Egypt's Cleopatra famously did herself in by asp bite. Today's Nice Price or Crack Pipe ‘05 Renault is another Clio, incongruously offered up in Orem, Utah. Strange as is its appearance there, is its price to die for?
While a few notable artists have found fame during their lifetime, the value of their artwork typically increases substantially after their passing, as the supply chain has dried up. Death may be too great a price to pay for the seller of yesterday's '87 Voyager Art Van, and according to 58% of you, so was seven hundred and fifty dollars. I guess some people's taste is all in their mouths. I'm just sayin'.
If you want to catch some REAL art then you won't find a much better venue than the Louvre in Paris, although you should be forewarned, it's closed on Tuesdays. While on your way to the 220-year-old museum, you might notice a common sight on the streets and sidewalks of Paris. No, I don't mean creepy mimes, I'm talking about little-ass - oops, I mean petit cul Renaults!
The Renault Clio is just such a Super Mini, and was first introduced at the 1990 Paris Auto Show in nominal replacement of the long-serving 5, the original iteration of which we in the States once knew as the
Le Crap Le Car.
The 5 was dropped from Renault's US product line all the way back in 1983, being replaced by the Alliance. Renault itself rolled up the carpets and turned out the lights on its US operations five years later, and that makes the appearance of what's claimed to be a 2005 Renault Clio 1.6 in Orem, Utah, U.S.A. such a freaking nut scratcher.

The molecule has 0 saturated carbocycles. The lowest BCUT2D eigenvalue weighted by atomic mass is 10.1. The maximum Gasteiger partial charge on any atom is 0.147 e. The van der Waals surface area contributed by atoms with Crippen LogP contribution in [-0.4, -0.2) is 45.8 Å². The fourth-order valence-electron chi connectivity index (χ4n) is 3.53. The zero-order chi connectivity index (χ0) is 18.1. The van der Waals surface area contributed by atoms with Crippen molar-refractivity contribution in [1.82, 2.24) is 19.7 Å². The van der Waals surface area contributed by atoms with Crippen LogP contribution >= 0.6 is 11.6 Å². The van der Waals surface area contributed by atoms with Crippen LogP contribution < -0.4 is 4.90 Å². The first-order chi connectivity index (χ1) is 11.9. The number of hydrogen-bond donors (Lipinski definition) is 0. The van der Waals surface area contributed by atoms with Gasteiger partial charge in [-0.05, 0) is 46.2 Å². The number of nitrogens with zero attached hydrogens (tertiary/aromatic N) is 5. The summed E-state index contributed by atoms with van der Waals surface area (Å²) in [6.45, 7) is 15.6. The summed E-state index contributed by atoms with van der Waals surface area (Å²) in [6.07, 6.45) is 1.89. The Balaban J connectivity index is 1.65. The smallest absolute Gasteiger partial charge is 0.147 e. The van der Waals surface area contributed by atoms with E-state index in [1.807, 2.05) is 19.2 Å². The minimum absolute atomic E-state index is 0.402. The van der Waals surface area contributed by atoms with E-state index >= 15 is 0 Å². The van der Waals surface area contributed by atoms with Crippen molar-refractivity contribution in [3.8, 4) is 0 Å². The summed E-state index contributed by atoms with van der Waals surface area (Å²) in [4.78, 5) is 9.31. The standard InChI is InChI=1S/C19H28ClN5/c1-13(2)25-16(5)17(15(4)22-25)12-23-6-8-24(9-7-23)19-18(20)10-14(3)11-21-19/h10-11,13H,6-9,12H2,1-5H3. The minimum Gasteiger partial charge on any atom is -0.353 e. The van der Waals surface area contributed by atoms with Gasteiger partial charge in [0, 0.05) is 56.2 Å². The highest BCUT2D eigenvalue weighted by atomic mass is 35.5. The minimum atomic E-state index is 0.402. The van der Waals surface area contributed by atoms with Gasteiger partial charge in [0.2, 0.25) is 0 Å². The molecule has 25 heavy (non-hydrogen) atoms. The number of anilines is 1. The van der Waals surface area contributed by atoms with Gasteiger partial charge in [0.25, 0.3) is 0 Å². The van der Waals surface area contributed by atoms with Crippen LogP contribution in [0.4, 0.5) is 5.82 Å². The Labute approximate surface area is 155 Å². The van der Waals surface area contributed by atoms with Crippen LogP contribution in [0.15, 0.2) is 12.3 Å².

Thing of it is, this 46,000-mile Clio is representative of a model built pretty much around the globe, including places like Turkey, Slovenia, and all over South and Central America. That puts the US in the minority when it comes to Clio-mania.
This Orem, Utah dealer is doing what it can to rectify that situation, offering up this 109-bhp 1,598-cm3 16V four equipped example. It also sports an automatic gearbox so you can tell the car itself is doing its best to try and fit in.
Aside from miasma-dimmed headlamps - typical of most cars of this age - this Clio looks pretty good. That is if you're into Renault's mid-aughts rolly polly olly styling. The pictures don't do the car's size justice, but suffice to say it's small enough that when fully laden you'd need to get to change your mind. That of course makes parking a snap, and is a good part of the reason for the car's claimed 40-MPG bravado.
But how can a used car dealer - in of all places, Utah - sell a non-Federalized car of under 25 years of age and claim it has a clean title? Riddle me that, Batman! Part of the explanation may be in the ad's incorrect description of this generation of Clio being similar to the Nissan Versa, a comparison that the Clio should take as insulting. In fact, the Clio III, introduced the same year as this model does share its platform with Nissan's tiny March, and Nissan once sold a booted version of this car as the Platina in emerging markets. But still, this is no
Jack Kennedy Versa.
What it is is an enigma wrapped in a conundrum tied with a bow of mystery, and all folded into a crêpe of possibilities. It's also $7,950. What do you think about this weird little French fry for that kind of dough? Is that a fair price to uniquely express your Francophilia? Or, does that price - along with other potential issues - make this a Clio that's snake bit?
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